Porting OS Kernels and Applications to the Underlying Hardware
Many insiders, including Linus Torvalds himself, have stated that it would be impossible to port an operating system kernel like Linux to the bare TM5xxx hardware, let alone user programs. The information learned from this reverse engineering effort does indeed seem to support this claim.
First of all, as discussed in the Branch Unit section, there is absolutely no hardware support for executing code directly from user memory. There is also no instruction TLB, and the L1 i-cache is physically mapped and tagged. Since all modern OS kernels (including Linux) assume that their own code pages are translated by the virtual memory mechanism, it would be impossible to port Linux to the bare Crusoe hardware without this capability.
There is also the issue of privileged instructions. As discussed in the Load Store Unit section, the TM58xx appears to support three main kinds of loads and stores: x86 in user mode, x86 in kernel mode and CMS physical space. The x86 protection scheme would fall apart if user applications are allowed to execute kernel context loads/stores and other privileged operations from user space, yet the underlying hardware provides no checking of this.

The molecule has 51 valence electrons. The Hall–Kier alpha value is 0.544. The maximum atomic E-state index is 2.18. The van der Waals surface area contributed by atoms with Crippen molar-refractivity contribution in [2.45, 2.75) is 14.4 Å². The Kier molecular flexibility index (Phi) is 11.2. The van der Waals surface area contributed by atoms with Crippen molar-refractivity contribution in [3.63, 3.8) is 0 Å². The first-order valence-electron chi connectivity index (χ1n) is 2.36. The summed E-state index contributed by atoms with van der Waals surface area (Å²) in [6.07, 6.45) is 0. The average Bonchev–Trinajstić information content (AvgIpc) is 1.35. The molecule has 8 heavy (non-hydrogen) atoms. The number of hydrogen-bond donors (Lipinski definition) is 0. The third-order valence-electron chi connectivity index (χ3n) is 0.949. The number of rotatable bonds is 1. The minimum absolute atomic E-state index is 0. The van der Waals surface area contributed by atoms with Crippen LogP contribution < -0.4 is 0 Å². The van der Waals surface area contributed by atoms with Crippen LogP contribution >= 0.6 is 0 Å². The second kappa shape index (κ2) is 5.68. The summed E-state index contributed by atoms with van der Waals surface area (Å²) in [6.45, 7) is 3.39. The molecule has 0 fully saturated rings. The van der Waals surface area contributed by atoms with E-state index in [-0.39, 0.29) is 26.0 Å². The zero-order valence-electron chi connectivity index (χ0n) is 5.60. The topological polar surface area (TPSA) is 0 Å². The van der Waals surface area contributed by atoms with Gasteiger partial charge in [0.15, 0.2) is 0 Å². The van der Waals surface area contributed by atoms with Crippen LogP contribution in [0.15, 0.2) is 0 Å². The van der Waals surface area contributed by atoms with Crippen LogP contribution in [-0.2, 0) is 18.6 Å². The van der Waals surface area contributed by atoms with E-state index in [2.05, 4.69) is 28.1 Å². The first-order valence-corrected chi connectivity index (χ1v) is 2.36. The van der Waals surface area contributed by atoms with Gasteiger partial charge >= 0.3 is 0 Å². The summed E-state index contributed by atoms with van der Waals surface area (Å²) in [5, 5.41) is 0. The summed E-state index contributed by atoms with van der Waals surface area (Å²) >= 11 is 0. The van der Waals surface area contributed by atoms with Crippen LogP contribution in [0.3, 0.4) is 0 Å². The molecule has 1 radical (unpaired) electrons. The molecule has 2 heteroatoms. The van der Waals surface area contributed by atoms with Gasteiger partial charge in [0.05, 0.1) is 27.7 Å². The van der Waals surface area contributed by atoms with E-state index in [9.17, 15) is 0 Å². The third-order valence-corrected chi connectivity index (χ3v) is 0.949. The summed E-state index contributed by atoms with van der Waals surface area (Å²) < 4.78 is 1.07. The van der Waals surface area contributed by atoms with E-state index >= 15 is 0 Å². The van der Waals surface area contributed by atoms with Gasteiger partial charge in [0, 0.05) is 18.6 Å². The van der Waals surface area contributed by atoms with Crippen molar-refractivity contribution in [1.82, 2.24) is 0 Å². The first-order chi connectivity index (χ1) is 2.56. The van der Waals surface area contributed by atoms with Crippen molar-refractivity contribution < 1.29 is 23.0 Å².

It appears that when CMS translates an x86 instruction trace, it will do so according to the context in which execution of the block was attempted (i.e., user mode or kernel mode). This may result in two separate versions of a given code block if executed from both the kernel and user space. Consequently, the translator will never generate privileged instructions in user code.
There is also the frequency scaling problem described in the Hardware Oddities section. User code targeting the native hardware ISA would have very restrictive scheduling of certain instructions without runtime awareness of the processor’s unusual critical path restrictions.
Finally, it would be impossible to aggressively schedule loads and stores in native code without any corresponding sequentially ordered representation, i.e., x86 code, to fall back on in case of an exception. Without this, the exception handler would be unable to resolve the faulting instruction’s dependency chain, since the hardware assumes CMS will interpret the block sequentially until the exception is found and resolved.
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